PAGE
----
Translate this to Arctic Ocean ice. Let’s say that last year a major wind started to move ice out on Sept. 19th while last year a similar wind started a week earlier, lasted a week and stopped. It might be best to compare the 26th of 2010 with the 18th of 2009 – the day after a very similar wind and flushing of ice out. This is very cumbersome and won’t happen. This doesn’t change the fact that the day-to-day comparison is “silly.”

savethesharks

. de Haan says:
September 19, 2010 at 9:53 pm
At the same time we have a very good explanation why critters like the polar bear, the seal and the walrus rather take a swim to reach the coasts of the Arctic Basin than being flushed out of their habitat to find themselves in an open ocean on a melting iceberg somewhere between Greenland and Iceland.
So you see that those animals are a lot smarter than our alarmist environmentalists who screw the facts selling our political establishment and big oil a future of an ice free Arctic with easy access to the resources and year round navigational waters.
It’s like selling the Eiffel Tower via a closed bidding to a bunch of scrap traders.
The seller is a fraud and the bidders are plain stupid.
==============================
“The seller is a fraud and the bidders are plain stupid.”
Damn well said!
Chris

savethesharks

John F. Hultquist says:
September 19, 2010 at 10:02 pm
I’ll restate Pamela’s point with this example.
========================
You and Pamela have great points. My point is that there is a reason the 365-day year exists.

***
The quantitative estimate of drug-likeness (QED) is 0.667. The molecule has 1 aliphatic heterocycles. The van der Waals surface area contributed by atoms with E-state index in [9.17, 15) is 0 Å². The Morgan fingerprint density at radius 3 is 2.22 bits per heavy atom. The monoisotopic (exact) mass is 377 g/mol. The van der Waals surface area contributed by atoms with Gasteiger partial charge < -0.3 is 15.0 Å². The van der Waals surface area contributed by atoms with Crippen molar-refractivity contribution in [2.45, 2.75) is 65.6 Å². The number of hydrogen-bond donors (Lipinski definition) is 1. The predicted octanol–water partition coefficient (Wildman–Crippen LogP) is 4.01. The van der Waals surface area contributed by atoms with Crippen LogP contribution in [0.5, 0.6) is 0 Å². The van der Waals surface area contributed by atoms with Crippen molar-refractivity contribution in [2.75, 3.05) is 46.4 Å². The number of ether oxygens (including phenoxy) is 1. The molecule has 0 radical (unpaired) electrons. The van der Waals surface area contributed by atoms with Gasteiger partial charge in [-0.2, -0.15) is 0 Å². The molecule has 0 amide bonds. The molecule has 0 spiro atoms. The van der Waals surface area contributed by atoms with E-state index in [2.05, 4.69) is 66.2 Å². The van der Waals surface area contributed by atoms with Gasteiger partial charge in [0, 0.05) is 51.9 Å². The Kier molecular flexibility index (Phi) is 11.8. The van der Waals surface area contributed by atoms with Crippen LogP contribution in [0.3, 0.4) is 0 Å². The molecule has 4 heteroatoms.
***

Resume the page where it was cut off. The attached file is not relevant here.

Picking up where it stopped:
But, that aside, I get what you are saying and certainly think the fact that the “average” rules the roost…is not representative of reality.
Hence: CAGW conjecture. Their house of cards is based upon averages.
R Gates shrieking chicken little style that the “CO2 levels have increased 40% since the 1700s” being a good example that comes to mind.
Weather [and climate] represent many extremes and those extremes and peaks and crevasses are just what HAPPENS.
And if we are smart…we will learn to adapt and deal with it.
Chris
Norfolk, VA, USA

Antony
Another problem with the ice!
There is a problem when comparing “maximum” of Ice Core data with current data (Maula Loa). When comparing average values of 400 years with values of the last 50 years can be seen that is false mathematically speaking, contradicting the sampling’s theory.
If you want more information read
http://engenheiro.blogspot.com/2010/09/what-is-noise-what-is-real-how-is.html

simpleseekeraftertruth

So extent is meaningless unless it carries caveats on wind disruption!
Here are figures for the area under the annual extent curve. The figure for 2010 is the area for the 12 months preceeding Sept 2010.
Year_____(f)V as % of 03__Rank__Giss global T
2003_________100 _______1______14.55
2004_________97.9_______2______14.48
2005_________94.8_______5______14.62
2006_________93.0_______7______14.54
2007_________91.2_______8______14.57
2008_________96.6_______3______14.44
2009_________95.8_______4______14.57
2010_________(94.7)_____(6)______?